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Midland Park

Editor's Notebook: Sept. 3 BOE Meeting

09/03/2013 11:15PM ● By Rebecca K. Abma

Highland School

The Board of Education approved district goals for the 2013-14 school year, discussed a proposed policy revision to post meeting agenda appendices online, and heard public commentary on school lunches, sporting fields and the high school track.

District Goals

The district goals for the upcoming school year as approved by the Board of Education are as follows:

Goal 1: Improve student achievement results and student grade level cohort performance on standardized testing and in-district formative assessments; insure classroom assessment is ongoing and authentic, i.e., rubrics, performance tasks, and grade-level appropriate to both content and tool, i.e., Fountas & Pinnell, Achievement Series, in-district writing assessments.  (Emphasis will be placed on student cohort/content areas identified through analysis of state benchmark assessments and in-district assessment data.)

Goal 2: Insure compliance with all aspects of the TEACHNJ Act, including the development of SGOs for instructional staff on or before November 15, 201; implement pilot program for the principal evaluation system.

Goal 3: Improve Special Education Program and 2014-2015 budget planning by analyzing current out-of-district (ODP) placement costs and examining the potential for increased special education classroom capacity/placement in-district; improve existing protocols for determining/approving ODP students; include tuition-in students for district-offered programs.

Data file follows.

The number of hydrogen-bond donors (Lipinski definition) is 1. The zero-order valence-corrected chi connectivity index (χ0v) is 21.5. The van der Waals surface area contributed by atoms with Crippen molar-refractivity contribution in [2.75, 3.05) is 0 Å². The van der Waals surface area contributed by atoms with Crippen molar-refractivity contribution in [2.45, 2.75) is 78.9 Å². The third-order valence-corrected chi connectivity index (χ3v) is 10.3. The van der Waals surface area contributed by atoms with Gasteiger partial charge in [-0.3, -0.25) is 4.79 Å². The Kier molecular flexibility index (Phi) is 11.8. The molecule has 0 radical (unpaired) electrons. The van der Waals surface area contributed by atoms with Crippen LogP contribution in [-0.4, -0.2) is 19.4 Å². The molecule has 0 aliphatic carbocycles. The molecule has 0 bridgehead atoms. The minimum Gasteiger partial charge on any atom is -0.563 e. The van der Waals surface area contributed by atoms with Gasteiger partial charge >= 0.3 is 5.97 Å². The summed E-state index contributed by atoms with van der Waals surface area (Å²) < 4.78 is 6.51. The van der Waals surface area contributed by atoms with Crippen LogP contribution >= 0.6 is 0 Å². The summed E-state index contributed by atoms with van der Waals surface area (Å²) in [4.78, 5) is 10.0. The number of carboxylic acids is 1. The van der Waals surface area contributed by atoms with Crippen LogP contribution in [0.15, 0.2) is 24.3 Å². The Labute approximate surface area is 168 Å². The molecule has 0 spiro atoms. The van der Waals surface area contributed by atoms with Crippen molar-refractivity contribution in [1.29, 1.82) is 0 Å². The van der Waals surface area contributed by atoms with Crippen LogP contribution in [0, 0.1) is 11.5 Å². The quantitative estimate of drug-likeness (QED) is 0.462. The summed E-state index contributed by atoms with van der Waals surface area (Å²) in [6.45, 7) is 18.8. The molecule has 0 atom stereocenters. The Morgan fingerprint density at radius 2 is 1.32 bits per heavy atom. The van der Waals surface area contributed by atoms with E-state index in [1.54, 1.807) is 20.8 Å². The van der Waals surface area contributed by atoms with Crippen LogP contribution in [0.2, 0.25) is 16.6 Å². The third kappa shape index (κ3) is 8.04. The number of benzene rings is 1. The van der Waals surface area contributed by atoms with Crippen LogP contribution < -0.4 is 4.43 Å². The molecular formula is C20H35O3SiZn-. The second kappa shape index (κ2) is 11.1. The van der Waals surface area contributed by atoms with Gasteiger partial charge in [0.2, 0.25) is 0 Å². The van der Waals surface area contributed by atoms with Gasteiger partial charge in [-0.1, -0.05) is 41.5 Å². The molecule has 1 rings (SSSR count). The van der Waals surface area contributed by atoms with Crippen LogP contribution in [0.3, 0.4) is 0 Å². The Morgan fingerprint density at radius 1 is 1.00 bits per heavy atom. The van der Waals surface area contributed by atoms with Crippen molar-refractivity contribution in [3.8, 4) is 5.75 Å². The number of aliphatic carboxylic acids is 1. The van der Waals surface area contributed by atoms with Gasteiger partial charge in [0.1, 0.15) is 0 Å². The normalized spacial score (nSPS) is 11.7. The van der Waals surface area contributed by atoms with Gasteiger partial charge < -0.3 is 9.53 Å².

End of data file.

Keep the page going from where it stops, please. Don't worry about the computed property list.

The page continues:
Goal 4: Seek to increase the district and school self-assessment scores with regard to the Anti-Bullying/HIB grade to be assigned the NJDOE in September 2013; re-evaluate existing programs/initiatives.

Goal 5: Improve community engagement and the dissemination of school and district information.  Continue to increase use of communication tools to share school and district news with school community.  Special Education:  Increase the engagement of parents and community in special education matters by increasing the frequency of, and improving the format/content of, the Special Education Parent Advisory Council (SEPAC).

Proposed Policies

The Policy Committee plans to introduce several policy revisions for first reading at the Sept. 17 meeting. One of the proposed changes is for the posting of supplemental material along with meeting agendas on the district website on the Fridays before meetings. 

Policy Chair Tim Thomas explained that including the appendix reports along with the agenda would provide residents with more information about agenda items, without the board having to print out copies of supplemental materials to distribute at the meeting.

In the past, several parents have complained that supplemental materials were not made available to the public. The district reviewed the proposed policy change with the board attorney who advised the board that they are not legally required to post the appendices, however, they can post certain items if they so desire. Items regarding confidential matters such as personnel, negotiations and student disciplinary actions cannot be posted online.